Globally transportation is responsible for generating around 10% of the CO2 embodied in our products — that is why we are taking action to shrink the carbon footprint of our haulage.
The following is an examlple of efforts that have been undertaken in Europe, learnings that will be adopted in our ANZ businesses.
Knauf Insulation is assessing the environmental impact of its transportation and logistics with the aim of dramatically reducing the carbon footprint of customer truck deliveries.
Julian Fassin, Business Process Officer, is using what is known as the Global Logistics Emission Council (GLEC) framework, an internationally recognised standard to calculate transportation emissions.
“We are in the initial stages of CO2 transport assessment as the methodology is complex factoring into algorithms, for example, truck routes, engine types, load weights, load origins and destinations,” he says.
“Once we have baseline assumptions to work with, we can refine this data with precise real time data such as actual distances travelled by trucks or specific engine types used. This is significant as more than 90% of our loads are transported by truck.
Ambitious transport CO2 reduction
“The aim is to use this data to work on reducing our transportation carbon footprint. Not only is this important to our customers it is an important contribution to Knauf Insulation’s sustainability strategy For A Better World.”
The company has committed to achieve zero carbon and minimise the impact of its products and manufacturing plants. To ensure this aim is kept on track, the company has set a 2025 target to reduce the embodied carbon of its solutions by 15% — that is the carbon generated at every stage of a product’s lifecycle from the sourcing of materials to their ultimate disposal.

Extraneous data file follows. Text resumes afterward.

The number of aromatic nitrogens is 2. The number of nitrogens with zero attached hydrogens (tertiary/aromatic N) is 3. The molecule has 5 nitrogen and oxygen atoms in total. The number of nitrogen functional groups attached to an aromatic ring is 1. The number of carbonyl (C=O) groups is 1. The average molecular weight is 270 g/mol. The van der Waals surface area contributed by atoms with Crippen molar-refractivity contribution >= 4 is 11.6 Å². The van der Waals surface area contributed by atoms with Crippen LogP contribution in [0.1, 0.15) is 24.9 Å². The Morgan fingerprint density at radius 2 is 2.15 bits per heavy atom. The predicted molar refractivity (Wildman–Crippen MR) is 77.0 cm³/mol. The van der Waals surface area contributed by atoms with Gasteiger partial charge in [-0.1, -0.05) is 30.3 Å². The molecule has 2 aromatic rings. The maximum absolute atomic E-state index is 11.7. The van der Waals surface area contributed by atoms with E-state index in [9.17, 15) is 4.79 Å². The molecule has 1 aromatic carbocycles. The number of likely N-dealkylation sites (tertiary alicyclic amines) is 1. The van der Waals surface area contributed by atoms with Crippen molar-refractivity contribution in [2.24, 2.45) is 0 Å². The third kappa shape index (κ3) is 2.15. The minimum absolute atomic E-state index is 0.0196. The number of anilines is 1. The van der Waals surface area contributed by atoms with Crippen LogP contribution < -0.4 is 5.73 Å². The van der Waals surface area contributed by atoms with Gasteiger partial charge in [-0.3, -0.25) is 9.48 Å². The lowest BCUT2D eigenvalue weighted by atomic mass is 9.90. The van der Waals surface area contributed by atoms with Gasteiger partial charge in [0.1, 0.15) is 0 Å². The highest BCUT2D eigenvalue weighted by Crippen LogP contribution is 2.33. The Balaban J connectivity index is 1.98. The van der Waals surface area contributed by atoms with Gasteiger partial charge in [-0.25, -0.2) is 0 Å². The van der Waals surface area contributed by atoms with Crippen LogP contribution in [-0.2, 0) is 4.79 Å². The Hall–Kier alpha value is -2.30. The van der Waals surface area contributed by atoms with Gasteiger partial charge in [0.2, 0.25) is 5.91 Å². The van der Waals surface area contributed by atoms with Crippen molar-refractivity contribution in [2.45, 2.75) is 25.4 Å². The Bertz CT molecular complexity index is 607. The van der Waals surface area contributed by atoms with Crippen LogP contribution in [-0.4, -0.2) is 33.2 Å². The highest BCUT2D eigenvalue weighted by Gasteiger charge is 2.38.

After raw material sourcing and manufacturing, customer deliveries account for around 10% of the embodied CO2 in Knauf Insulation products.
On a global level, road travel accounts for 20% of global CO2 emissions with 30% of this total generated from transportation trucks. In the United States, the transportation website FreightWaves and UK calculator found that the average truck carbon footprint was 223 tonnes of CO2 (the average carbon footprint of an American is 16 tonnes).
Bigger loads, shorter distances
In addition to Julian’s project to measure and optimise transportation and reduce CO2, the company has introduced new ways to improve plant allocation and distribution.
This is important because, for example, just cutting a distance from 1,000km to 500km can cut total embodied carbon of a product by up to 3%.
Knauf Insulation also compresses products to ensure fewer distribution trucks are needed — for example, 5,800m2 of 50mm Mineral Plus can be delivered in one 80m2 truck rather than 3.6 trucks required for traditional Rock Mineral Wool — and in many locations uses trucks with low emission EUR5 or EUR6 engines.
In Belgium, Knauf Insulation is using 25.5m ECO-COMBI trucks for transportation to the Netherlands.
A single ECO-COMBI can deliver up to 30 pallets of our Glass Mineral Wool which enables Knauf Insulation to transport the same volume of product but using 30% fewer standard trailers which cuts CO2 emissions by around 20%.
Discover what we are doing to achieve zero carbon